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A customer can dispute a payment in one of two ways. Firstly, they can make a complaint directly to the merchant. Secondly, they can complain to their bank/card-issuer/ewallet. What happens next depends on the payment method used and the bank/card-issuer/ewallet’s policy.
The basics of a payment dispute
Payment disputes can typically be divided into two main categories. The first is when a customer does not recognise a transaction. The second is when a customer does not agree with some aspect of a transaction.
In the first instance, the customer will contact their bank/card-issuer/ewallet for further information. This may be enough for the customer to decide whether or not they recognise the transaction. If it isn’t, the customer may get the merchant’s details and contact them for further information on the transaction.
In the second instance, the customer may contact the merchant first to raise a complaint. Ideally, the customer and the merchant will resolve the situation together. If they do not, the customer may go to their bank/card-issuer/ewallet and request to raise a payment dispute.
Alternatively, the customer may contact their bank/card-issuer/ewallet first. If they do, the bank/card-issuer/ewallet may request the customer to contact the merchant before raising a formal payment dispute. This decision typically depends on the circumstances behind the payment dispute and the bank/card-issuer/ewallet’s own policies.
The process of a payment dispute
The exact process of a payment dispute depends on the payment method used. It may also depend on whether the transaction is UK domestic or international. With direct debits, UK domestic transactions are covered by the Direct Debit Guarantee. Direct debit schemes in other countries operate similar schemes but there are variations in the exact rules.
The payment cards’ networks and ewallets all operate their own payment dispute schemes. Although these are unique to each company, they all work along the same basic lines. The customer provides the details of the dispute. The card-issuer/ewallet raises a chargeback using one of a selection of reason codes. The merchant either accepts it or represents it.
If the cardholder and merchant cannot agree on who is liable for a payment, it goes to the payment network/ewallet for arbitration. From the perspective of the payment networks/ewallets this is a final decision. In the real world, however, this may not necessarily be the case. The merchant could potentially still pursue legal action. This would, however, be very unusual.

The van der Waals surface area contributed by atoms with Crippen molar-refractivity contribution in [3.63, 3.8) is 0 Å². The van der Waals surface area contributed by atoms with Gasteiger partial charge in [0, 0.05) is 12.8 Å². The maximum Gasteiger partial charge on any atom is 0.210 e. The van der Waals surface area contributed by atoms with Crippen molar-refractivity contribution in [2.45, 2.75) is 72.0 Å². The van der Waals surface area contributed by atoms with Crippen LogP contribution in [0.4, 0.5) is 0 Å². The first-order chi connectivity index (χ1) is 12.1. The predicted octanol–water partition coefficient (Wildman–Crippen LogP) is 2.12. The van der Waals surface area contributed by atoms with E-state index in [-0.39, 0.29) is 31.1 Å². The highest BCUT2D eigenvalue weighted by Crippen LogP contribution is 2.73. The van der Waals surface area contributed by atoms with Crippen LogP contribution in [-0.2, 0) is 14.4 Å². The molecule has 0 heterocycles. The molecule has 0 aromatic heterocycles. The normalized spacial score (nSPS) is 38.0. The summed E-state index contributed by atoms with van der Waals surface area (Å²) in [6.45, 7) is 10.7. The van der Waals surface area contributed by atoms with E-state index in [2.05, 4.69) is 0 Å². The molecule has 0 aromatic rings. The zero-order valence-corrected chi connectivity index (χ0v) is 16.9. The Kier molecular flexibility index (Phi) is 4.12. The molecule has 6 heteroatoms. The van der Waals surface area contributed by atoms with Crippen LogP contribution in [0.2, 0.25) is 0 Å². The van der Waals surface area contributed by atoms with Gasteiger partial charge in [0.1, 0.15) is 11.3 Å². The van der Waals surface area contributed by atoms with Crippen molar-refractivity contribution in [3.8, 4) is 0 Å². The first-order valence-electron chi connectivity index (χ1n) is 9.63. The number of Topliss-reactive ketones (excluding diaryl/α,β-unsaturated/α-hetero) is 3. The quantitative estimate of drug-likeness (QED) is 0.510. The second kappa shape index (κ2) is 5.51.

Preventing payment disputes
When it comes to payment disputes, prevention is a lot better than cure. The key to preventing a payment dispute is to communicate effectively with your customer. Firstly, you need to be sure that they are who they say they are. As with life in general, most customers will be totally legitimate. Sadly, however, you have to be aware of the possibility of fraud.
All other actions related to protecting yourself against chargebacks essentially hinge on effectively setting expectations. In simple terms, you need to make sure that customers are 100% clear on three main points.
What they are buying
When and how they can expect it to be delivered/performed
When and how they will be charged.
If you manage all of these points effectively, you will minimise your exposure to chargebacks. Furthermore, if you document the fact that the customer was made clearly aware of these points, you will give yourself the best, possible chance of winning any payment dispute.
What this will mean in practice will depend on your business. The guiding rule, however, is ‘belt and braces’. For example, if you are selling products on a website, then include clear photos and/or video plus a text description of the item.
We can help
If you’re interested in finding out more about payment disputes and how to prevent them, then get in touch with our financial experts. Find out how GoCardless can help you with ad hoc payments or recurring payments.